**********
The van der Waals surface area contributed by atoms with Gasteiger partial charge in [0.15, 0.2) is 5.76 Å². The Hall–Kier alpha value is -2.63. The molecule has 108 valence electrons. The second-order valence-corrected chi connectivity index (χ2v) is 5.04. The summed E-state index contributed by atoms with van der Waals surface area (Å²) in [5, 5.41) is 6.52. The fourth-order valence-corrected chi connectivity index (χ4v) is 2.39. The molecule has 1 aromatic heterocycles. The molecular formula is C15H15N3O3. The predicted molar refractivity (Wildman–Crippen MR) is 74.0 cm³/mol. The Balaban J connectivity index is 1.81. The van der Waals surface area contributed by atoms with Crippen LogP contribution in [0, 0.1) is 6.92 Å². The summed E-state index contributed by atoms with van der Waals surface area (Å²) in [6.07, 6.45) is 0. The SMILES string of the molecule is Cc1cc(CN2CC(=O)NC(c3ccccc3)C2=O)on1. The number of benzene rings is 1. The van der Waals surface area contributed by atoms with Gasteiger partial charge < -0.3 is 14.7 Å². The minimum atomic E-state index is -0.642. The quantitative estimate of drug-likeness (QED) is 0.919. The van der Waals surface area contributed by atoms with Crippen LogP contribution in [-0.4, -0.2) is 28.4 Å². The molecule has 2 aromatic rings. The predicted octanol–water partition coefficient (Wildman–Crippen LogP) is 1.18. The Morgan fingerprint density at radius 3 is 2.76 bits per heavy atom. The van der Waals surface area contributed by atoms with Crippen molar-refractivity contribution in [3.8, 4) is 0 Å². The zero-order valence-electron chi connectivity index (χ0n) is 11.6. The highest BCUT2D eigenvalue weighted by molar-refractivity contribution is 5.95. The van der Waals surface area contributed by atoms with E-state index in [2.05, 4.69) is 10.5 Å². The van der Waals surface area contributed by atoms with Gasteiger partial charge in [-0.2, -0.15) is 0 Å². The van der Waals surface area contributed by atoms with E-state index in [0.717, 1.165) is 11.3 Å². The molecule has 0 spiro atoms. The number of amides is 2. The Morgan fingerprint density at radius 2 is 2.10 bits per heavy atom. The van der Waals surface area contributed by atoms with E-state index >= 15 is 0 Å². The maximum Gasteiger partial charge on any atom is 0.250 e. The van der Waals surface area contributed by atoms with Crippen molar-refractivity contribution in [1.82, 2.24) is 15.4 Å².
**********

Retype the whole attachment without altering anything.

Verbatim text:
The van der Waals surface area contributed by atoms with Gasteiger partial charge in [0.15, 0.2) is 5.76 Å². The Hall–Kier alpha value is -2.63. The molecule has 108 valence electrons. The second-order valence-corrected chi connectivity index (χ2v) is 5.04. The summed E-state index contributed by atoms with van der Waals surface area (Å²) in [5, 5.41) is 6.52. The fourth-order valence-corrected chi connectivity index (χ4v) is 2.39. The molecule has 1 aromatic heterocycles. The molecular formula is C15H15N3O3. The predicted molar refractivity (Wildman–Crippen MR) is 74.0 cm³/mol. The Balaban J connectivity index is 1.81. The van der Waals surface area contributed by atoms with Crippen LogP contribution in [0, 0.1) is 6.92 Å². The summed E-state index contributed by atoms with van der Waals surface area (Å²) in [6.07, 6.45) is 0. The SMILES string of the molecule is Cc1cc(CN2CC(=O)NC(c3ccccc3)C2=O)on1. The number of benzene rings is 1. The van der Waals surface area contributed by atoms with Gasteiger partial charge < -0.3 is 14.7 Å². The minimum atomic E-state index is -0.642. The quantitative estimate of drug-likeness (QED) is 0.919. The van der Waals surface area contributed by atoms with Crippen LogP contribution in [-0.4, -0.2) is 28.4 Å². The molecule has 2 aromatic rings. The predicted octanol–water partition coefficient (Wildman–Crippen LogP) is 1.18. The Morgan fingerprint density at radius 3 is 2.76 bits per heavy atom. The van der Waals surface area contributed by atoms with Crippen molar-refractivity contribution in [3.8, 4) is 0 Å². The zero-order valence-electron chi connectivity index (χ0n) is 11.6. The highest BCUT2D eigenvalue weighted by molar-refractivity contribution is 5.95. The van der Waals surface area contributed by atoms with E-state index in [2.05, 4.69) is 10.5 Å². The van der Waals surface area contributed by atoms with Gasteiger partial charge in [-0.2, -0.15) is 0 Å². The van der Waals surface area contributed by atoms with E-state index in [0.717, 1.165) is 11.3 Å². The molecule has 0 spiro atoms. The number of amides is 2. The Morgan fingerprint density at radius 2 is 2.10 bits per heavy atom. The van der Waals surface area contributed by atoms with E-state index >= 15 is 0 Å². The maximum Gasteiger partial charge on any atom is 0.250 e. The van der Waals surface area contributed by atoms with Crippen molar-refractivity contribution in [1.82, 2.24) is 15.4 Å².